Friday, March 8, 2013

God and Politics: Four Views on the Reformation of Civil Government

Positions include:
  • Theonomy 
  • Principled Pluralism
  • Christian America
  • National Confessionalism

Greg L. Bahnsen advocates the theonomic position.

From Goodreads:
Originally delivered at a consultation on that topic, each of the four major papers is presented by a leading representative of that view and is followed by responses from the three other perspectives. The result is a vigorous exchange of ideas aimed at pinpointing areas of agreement and disagreement and equipping God's people to serve him more effectively in the political arena.

Visit the Goodreads review page for more info, including online stores that carry it



Durandal said...

I suppose that in this book "National Confessionalism" is the position according to which only one precise church-body should be legal in a particular realm (like Presbyterianism in Scotland from 1560 to circa 1650), and that in this book "Theonomy" would be the position according to which multiple protestant church-bodies could be legal in a particular realm, as long as they maintain minimal orthodoxy (like under Cromwell's Commonwealth).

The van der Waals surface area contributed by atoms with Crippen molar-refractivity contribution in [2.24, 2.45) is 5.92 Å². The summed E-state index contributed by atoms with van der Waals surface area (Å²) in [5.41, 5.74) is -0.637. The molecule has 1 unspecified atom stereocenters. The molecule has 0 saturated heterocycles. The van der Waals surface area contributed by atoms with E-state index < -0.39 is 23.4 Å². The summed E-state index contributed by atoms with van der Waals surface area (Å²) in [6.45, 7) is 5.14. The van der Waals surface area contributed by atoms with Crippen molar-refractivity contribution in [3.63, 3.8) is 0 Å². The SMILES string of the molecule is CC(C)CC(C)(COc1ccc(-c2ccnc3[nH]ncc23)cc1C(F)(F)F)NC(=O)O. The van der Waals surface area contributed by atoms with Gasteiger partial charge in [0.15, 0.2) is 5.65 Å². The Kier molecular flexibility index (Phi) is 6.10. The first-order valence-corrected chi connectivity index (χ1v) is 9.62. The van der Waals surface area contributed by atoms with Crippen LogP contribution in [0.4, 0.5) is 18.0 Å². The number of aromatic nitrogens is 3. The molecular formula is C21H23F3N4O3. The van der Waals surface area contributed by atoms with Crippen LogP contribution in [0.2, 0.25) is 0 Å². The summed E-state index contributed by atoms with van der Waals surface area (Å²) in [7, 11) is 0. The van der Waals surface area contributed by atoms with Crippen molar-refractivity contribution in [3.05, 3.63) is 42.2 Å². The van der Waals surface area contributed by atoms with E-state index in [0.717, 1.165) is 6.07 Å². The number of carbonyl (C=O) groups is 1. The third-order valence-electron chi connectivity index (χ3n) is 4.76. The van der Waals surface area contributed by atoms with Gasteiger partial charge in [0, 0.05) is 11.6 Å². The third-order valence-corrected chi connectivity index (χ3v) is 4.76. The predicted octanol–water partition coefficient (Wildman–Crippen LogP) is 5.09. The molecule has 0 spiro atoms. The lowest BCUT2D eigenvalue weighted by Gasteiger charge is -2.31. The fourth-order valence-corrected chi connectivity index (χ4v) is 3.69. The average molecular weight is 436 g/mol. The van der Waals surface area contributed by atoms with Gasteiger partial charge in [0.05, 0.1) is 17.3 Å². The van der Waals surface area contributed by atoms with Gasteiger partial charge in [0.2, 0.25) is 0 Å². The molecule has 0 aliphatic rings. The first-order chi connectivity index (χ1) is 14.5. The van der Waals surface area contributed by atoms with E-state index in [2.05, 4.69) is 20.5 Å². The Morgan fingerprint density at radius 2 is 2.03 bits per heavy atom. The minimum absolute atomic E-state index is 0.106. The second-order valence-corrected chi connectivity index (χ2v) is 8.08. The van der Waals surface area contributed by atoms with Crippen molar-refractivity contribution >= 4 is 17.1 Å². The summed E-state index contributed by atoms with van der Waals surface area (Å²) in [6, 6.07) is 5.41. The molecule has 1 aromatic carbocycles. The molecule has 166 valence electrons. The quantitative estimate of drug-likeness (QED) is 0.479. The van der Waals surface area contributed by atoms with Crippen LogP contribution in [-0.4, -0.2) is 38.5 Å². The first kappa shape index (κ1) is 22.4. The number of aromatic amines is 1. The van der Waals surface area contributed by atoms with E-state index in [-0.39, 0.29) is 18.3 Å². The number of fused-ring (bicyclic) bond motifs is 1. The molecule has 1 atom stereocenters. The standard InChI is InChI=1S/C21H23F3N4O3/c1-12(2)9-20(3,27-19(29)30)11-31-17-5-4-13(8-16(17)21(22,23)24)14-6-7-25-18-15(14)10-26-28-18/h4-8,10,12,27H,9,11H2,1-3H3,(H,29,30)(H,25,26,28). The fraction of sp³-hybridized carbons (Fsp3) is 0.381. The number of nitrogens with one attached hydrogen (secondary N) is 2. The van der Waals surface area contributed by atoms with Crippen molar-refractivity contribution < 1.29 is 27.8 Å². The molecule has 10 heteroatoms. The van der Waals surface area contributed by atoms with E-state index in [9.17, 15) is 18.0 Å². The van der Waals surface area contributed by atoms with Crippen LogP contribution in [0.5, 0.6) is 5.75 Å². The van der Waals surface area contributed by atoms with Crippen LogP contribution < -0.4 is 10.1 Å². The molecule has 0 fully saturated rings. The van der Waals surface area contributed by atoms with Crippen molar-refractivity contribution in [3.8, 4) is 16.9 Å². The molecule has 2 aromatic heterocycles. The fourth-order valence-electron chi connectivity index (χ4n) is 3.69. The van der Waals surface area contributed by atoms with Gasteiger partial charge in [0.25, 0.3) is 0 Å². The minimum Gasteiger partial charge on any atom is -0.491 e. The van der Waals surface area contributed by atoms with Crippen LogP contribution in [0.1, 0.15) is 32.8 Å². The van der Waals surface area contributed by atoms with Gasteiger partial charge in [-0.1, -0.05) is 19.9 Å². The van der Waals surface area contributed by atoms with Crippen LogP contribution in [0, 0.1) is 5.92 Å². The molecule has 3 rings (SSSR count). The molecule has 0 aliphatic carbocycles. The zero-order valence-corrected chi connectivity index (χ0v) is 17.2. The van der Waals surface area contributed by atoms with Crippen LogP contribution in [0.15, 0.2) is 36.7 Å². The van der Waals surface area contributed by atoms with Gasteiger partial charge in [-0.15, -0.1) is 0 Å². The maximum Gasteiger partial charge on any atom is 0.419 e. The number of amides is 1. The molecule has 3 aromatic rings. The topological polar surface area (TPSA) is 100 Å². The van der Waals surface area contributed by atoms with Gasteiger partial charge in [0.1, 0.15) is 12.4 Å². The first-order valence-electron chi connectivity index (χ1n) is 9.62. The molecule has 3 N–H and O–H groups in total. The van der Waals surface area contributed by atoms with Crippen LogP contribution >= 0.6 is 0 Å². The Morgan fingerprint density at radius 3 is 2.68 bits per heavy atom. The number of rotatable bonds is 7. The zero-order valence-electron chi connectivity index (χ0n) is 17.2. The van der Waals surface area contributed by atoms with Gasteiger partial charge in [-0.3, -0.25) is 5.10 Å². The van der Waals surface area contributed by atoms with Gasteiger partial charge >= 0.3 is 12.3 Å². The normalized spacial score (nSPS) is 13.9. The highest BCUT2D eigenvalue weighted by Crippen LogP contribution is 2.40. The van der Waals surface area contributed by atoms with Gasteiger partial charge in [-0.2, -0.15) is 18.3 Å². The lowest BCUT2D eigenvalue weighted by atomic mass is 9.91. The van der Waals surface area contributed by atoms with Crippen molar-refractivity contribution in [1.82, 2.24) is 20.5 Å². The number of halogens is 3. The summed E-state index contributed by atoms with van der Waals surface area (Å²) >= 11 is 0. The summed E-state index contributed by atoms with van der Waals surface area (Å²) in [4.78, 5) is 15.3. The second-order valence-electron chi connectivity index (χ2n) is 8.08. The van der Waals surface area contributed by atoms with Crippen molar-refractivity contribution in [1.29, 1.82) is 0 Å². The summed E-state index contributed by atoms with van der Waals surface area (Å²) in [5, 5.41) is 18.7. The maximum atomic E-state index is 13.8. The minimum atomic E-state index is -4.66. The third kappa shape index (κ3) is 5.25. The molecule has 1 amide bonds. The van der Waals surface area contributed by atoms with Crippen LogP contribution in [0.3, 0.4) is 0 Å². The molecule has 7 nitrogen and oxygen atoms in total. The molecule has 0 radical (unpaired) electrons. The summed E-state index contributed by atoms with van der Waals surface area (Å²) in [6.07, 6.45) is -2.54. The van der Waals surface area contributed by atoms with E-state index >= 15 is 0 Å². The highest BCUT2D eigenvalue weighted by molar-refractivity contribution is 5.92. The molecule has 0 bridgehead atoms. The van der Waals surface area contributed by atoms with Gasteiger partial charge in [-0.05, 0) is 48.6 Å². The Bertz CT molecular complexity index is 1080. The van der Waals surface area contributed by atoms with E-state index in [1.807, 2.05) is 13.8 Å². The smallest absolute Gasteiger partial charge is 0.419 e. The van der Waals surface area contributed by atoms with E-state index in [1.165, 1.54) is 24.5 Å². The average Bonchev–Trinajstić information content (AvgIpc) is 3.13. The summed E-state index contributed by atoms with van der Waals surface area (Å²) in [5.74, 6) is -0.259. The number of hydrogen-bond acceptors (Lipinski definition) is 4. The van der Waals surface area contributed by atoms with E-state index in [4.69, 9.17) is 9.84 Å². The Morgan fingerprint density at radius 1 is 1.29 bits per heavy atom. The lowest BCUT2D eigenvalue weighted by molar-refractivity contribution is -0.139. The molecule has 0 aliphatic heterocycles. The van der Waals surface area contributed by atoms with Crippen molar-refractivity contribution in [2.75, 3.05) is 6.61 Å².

If I am correct, it is the "state church" versus "state religion" model. An intermediate position between these two would be a realm where one particular church-body would be priviledged while the other protestant groups would be legal but disadvantaged (like Anglicanism in England form 1689 to 1848 and some American colonies/states from the mid-1600's to the early 1800's, i.e. Congregationalism in Massachussetts & Connecticut, Low-Church Episcopacy in Virginia & Maryland).

Steve C. Halbrook said...

I currently don't see any biblical warrant for the state to favor Presbyterian government via sanctions, even though I hold to it. However, Popery (aside from its heresies, which the state should suppress) and potentially prelacy oppose the biblical church/state distinctions, and thus should be opposed by the state.